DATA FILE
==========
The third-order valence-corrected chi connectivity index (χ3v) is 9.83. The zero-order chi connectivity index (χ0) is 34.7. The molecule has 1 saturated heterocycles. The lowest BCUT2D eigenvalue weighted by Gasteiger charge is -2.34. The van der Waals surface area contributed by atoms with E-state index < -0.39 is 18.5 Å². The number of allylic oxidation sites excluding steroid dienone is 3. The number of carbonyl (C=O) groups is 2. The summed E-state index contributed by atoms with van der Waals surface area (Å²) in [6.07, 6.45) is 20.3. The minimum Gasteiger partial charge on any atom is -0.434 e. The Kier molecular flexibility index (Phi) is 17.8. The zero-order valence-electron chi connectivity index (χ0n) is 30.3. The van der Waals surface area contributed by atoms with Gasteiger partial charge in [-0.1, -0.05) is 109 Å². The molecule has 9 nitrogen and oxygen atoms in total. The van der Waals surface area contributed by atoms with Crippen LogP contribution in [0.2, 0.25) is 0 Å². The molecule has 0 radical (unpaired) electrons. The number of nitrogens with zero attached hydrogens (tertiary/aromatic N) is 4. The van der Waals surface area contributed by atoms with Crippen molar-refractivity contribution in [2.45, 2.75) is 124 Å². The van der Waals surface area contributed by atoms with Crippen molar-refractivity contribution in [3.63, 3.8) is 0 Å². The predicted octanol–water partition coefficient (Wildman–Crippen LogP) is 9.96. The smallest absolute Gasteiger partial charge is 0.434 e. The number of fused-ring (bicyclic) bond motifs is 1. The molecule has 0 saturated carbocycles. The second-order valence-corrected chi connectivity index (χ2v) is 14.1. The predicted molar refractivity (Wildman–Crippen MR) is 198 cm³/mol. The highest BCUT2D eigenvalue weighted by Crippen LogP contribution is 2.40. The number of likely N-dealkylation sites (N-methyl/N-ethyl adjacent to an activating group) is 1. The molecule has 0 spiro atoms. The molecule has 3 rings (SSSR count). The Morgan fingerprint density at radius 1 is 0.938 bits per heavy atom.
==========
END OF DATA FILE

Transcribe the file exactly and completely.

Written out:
The third-order valence-corrected chi connectivity index (χ3v) is 9.83. The zero-order chi connectivity index (χ0) is 34.7. The molecule has 1 saturated heterocycles. The lowest BCUT2D eigenvalue weighted by Gasteiger charge is -2.34. The van der Waals surface area contributed by atoms with E-state index < -0.39 is 18.5 Å². The number of allylic oxidation sites excluding steroid dienone is 3. The number of carbonyl (C=O) groups is 2. The summed E-state index contributed by atoms with van der Waals surface area (Å²) in [6.07, 6.45) is 20.3. The minimum Gasteiger partial charge on any atom is -0.434 e. The Kier molecular flexibility index (Phi) is 17.8. The zero-order valence-electron chi connectivity index (χ0n) is 30.3. The van der Waals surface area contributed by atoms with Gasteiger partial charge in [-0.1, -0.05) is 109 Å². The molecule has 9 nitrogen and oxygen atoms in total. The van der Waals surface area contributed by atoms with Crippen LogP contribution in [0.2, 0.25) is 0 Å². The molecule has 0 radical (unpaired) electrons. The number of nitrogens with zero attached hydrogens (tertiary/aromatic N) is 4. The van der Waals surface area contributed by atoms with Crippen molar-refractivity contribution in [2.45, 2.75) is 124 Å². The van der Waals surface area contributed by atoms with Crippen molar-refractivity contribution in [3.63, 3.8) is 0 Å². The predicted octanol–water partition coefficient (Wildman–Crippen LogP) is 9.96. The smallest absolute Gasteiger partial charge is 0.434 e. The number of fused-ring (bicyclic) bond motifs is 1. The molecule has 0 saturated carbocycles. The second-order valence-corrected chi connectivity index (χ2v) is 14.1. The predicted molar refractivity (Wildman–Crippen MR) is 198 cm³/mol. The highest BCUT2D eigenvalue weighted by Crippen LogP contribution is 2.40. The number of likely N-dealkylation sites (N-methyl/N-ethyl adjacent to an activating group) is 1. The molecule has 0 spiro atoms. The molecule has 3 rings (SSSR count). The Morgan fingerprint density at radius 1 is 0.938 bits per heavy atom.